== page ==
Paganistan: Notes from the Secret Commonwealth

In Which One Midwest Man-in-Black Confers, Converses & Otherwise Hob-Nobs with his Fellow Hob-Men (& -Women) Concerning the Sundry Ways of the Famed but Ill-Starred Tribe of Witches.

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Life Without Air

Ninety percent of American homes are air-conditioned.

Ninety percent.

Talk about carbon footprint.

That's why, for pagans, air-conditioning is a religious issue.

That's why—at least for now—I plan to remain one of the ten percent.

I live in a big old brick house in Minnesota, where it's too cold during the winter and too hot during the summer. Usually we're pretty comfortable until the bricks heat up around Old Midsummer's/Fourth of July. Then it can get pretty hot.

Fortunately, my friend Craig comes from Dallas, and is just old enough to remember life BA (Before Air). Here's what he recommends.

Close by day, open by night. If it's hotter outside than in, keep the windows closed. When it's cooler outside, open them up. This is especially important when humidity is high. Once your house fills up with muggy air, you're just going to steam, and there you are. (I've actually seen days when the inside-outside heat differential is so great that the windows fog up.)

Keep it dark. Sunlight heats. Draw the blinds, close the curtains.

Moving air. Keep a running fan in the room. You're cooler when the air moves.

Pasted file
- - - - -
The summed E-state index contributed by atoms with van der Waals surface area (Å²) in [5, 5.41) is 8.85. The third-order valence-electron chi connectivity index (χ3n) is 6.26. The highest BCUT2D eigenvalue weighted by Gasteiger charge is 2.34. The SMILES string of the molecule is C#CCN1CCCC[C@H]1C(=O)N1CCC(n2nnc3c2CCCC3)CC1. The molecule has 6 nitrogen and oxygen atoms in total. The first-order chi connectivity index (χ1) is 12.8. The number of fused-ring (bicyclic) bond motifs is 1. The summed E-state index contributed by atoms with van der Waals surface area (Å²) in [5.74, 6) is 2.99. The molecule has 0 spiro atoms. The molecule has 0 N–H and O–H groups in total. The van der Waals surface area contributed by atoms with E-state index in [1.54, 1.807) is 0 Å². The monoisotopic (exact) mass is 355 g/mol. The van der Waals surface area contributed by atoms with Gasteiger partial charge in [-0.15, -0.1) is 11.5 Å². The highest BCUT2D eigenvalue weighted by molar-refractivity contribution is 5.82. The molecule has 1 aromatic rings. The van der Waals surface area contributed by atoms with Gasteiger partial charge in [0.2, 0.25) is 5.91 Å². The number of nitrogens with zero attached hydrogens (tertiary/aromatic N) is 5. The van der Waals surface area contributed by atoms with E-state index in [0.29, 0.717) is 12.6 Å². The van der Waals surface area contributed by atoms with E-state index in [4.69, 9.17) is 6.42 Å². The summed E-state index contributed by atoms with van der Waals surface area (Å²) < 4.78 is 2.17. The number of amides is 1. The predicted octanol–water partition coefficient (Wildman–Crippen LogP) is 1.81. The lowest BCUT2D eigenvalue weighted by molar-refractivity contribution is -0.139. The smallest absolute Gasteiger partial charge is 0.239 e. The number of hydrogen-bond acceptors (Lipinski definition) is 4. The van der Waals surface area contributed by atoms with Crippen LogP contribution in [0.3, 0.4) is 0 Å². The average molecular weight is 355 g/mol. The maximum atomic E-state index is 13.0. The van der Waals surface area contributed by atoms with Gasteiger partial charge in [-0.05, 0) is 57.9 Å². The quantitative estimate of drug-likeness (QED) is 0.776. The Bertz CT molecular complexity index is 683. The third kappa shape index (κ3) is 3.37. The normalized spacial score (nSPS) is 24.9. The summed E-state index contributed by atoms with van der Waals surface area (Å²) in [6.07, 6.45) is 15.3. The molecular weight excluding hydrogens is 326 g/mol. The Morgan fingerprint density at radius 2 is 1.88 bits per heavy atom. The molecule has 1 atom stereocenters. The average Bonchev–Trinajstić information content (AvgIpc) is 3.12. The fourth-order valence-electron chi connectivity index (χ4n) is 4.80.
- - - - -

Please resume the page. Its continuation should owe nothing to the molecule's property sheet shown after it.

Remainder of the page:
Hydrate. Sweat cools. Drink lots of water. Eat spicy food. Drink hot beverages. Counter-intuitive, maybe, but you will feeler cooler as a result.

Dress down. Take off as much as you comfortably can. Sarongs aren't just for festivals.

Be patient. When the body is continuously exposed to high temperatures, it eventually acclimates. The key word here is continuously. For the ninety percent, these somatic coping mechanisms never kick in. As a people, Americans seem incapable of tolerating even the slightest amount of discomfort. Cushy living has made us weak. That's not a long-term survival strategy, folks.

Love the night. If it can wait until nighttime, let it wait.

Water cools. Take a cold shower. Put your feet in ice water. Drape a wet kaffiyeh around your neck.

As the planet heats up, likely things are only going to get worse. Personally, I'm not categorically opposed to air-conditioning. Who knows: some summer I may even break down and join the ninety percent.

But for now, I'm proud still to be one of the ten.

The few. The proud.

The stinky.








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Poet, scholar and storyteller Steven Posch was raised in the hardwood forests of western Pennsylvania by white-tailed deer. (That's the story, anyway.) He emigrated to Paganistan in 1979 and by sheer dint of personality has become one of Lake Country's foremost men-in-black. He is current keeper of the Minnesota Ooser.


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